* The culture of poverty is real and powerful. We must do everything possible to ensure people have a quality education and genuine guidance to break free and attain their potential as contributors to society.

 

* If all the countries (and people) in the world were cooperative, trustworthy, friendly, and compassionate allies with only the desire to make the world a better place for all people… think of the possibilities. Without needing to spend the money on weapons

for safety and security, we could change the world in ways never imagined.

 

* Creativity and problem solving drive the future. Get aboard that train and be the engineer.

God bless you all and be good.

October 9, 2022 : ABSENT WISDOM AMONG RAINBOWS

As I sit here, all around the world there are children laughing in the sunshine. They are living joyfully and learning peacefully how to live together. Back at home in their safe, quiet spaces, they are coloring. No doubt, like all children, they are coloring scenes with their homes nestled in rolling landscapes with trees, mountains, billowy clouds, a brilliant sun and certainly a rainbow. Kids love rainbows.

They pay no attention to the world news surrounding their fragile lives. They have no grasp of the evil that exists in the heartless minds of our world leaders. Their actions fueled by power, greed, ego, and money have put our children at a risk that they never imagined and really never signed up for. Our children live by simpler rules; cooperate, compromise, share, befriend, love. They draw rainbows.

We are living at a time with the most divided value systems in my recollection. But I still hold dearly to my belief that the overwhelming majority of people are deep down good. Very good. It tears my heart out to see how we are immearsed in such a volatile pot of anger and mistrust.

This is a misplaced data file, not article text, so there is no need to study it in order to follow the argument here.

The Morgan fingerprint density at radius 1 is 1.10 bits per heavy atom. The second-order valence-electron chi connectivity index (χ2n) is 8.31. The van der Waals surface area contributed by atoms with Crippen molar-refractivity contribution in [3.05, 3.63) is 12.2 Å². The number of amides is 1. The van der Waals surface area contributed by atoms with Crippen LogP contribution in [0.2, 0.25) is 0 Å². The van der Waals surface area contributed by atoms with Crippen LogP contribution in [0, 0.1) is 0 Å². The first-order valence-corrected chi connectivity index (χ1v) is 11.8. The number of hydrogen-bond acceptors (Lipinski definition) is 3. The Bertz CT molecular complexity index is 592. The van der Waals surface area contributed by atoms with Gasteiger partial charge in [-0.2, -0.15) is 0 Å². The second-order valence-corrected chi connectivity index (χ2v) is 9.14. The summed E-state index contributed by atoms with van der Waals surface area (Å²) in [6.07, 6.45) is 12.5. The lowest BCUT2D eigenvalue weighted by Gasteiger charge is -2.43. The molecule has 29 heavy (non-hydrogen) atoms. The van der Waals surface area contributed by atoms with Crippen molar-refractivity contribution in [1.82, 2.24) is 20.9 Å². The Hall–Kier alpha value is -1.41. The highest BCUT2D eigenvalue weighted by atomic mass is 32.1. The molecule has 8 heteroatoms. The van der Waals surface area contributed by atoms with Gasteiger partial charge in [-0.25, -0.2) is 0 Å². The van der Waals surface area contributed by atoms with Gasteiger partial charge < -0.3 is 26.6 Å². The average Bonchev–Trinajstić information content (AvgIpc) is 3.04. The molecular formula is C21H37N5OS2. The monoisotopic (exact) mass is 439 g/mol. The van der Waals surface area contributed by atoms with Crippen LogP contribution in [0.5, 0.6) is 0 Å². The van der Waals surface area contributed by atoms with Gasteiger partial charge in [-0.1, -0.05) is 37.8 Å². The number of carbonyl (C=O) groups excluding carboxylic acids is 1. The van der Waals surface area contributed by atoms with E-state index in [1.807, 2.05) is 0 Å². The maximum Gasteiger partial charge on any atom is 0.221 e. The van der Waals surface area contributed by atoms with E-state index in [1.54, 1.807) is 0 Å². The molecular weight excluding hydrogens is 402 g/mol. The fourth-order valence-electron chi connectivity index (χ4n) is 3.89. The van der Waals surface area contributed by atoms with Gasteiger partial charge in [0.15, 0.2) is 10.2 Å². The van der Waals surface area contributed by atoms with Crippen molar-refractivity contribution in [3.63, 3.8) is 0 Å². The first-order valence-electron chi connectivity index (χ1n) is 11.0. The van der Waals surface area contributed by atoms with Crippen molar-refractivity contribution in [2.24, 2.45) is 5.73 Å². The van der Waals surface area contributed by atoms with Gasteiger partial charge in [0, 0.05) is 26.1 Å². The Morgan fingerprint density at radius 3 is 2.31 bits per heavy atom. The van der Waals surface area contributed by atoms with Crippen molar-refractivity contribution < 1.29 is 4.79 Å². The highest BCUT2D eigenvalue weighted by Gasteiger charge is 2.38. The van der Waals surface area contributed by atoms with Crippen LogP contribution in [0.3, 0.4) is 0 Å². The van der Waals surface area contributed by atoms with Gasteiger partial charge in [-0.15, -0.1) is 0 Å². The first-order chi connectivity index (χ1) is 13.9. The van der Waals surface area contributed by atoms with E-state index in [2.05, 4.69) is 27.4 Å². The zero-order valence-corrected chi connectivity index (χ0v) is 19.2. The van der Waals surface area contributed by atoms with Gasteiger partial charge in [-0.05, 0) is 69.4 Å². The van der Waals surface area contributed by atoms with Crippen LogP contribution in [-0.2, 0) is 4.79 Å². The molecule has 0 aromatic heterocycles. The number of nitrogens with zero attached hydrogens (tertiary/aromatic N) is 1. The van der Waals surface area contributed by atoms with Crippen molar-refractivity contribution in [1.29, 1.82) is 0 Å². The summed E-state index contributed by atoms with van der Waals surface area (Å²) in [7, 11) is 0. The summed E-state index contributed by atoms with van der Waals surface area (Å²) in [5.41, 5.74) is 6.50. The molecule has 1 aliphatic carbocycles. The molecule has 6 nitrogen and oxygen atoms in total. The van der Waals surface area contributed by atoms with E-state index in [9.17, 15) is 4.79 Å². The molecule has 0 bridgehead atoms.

And our world leaders stir this pot daily. They have no respect for individual dignity, the preservation of resources, or national sovereignty. They seemingly have no idea nor interest in the far reaching destuctiveness of their words and actions

If a world leader’s top priority is not to protect children, all children, then their focus is fatally flawed. If they are missing this generative gene then damn us all to perpetual misery. Where has the wisdom gone? Where has cooperation and compromise been lost upon those who could make sweeping changes over night? 

Who is protecting our rainbows?

Note: It is unlike me to write anything remotely related to politics. I avoid it like the plague. But I see a huge bridge was blown up last night and some seem to be happy about it. Even celebrate it. 3 people were killed while driving across. Oh well, don't let that spoil the celebration.

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2008-1980 LOOKING BACK

Let's begin here. I've been photographing the wilderness areas of our country for over 40 years. I haven't been writing my journal entries for nearly that long, but when I did they were usually dry and without depth. They were more of a travel log than expressive pieces of my experiences and myself. So I did the brave thing and kissed them all my pre-2008 journal entries goodbye. Best that there are no ghosts in my closet.

My journal musings from this point forward provide more than anyone could ever wish to know about this fool and his photographic journey through the challenges and joys of living an authentic life.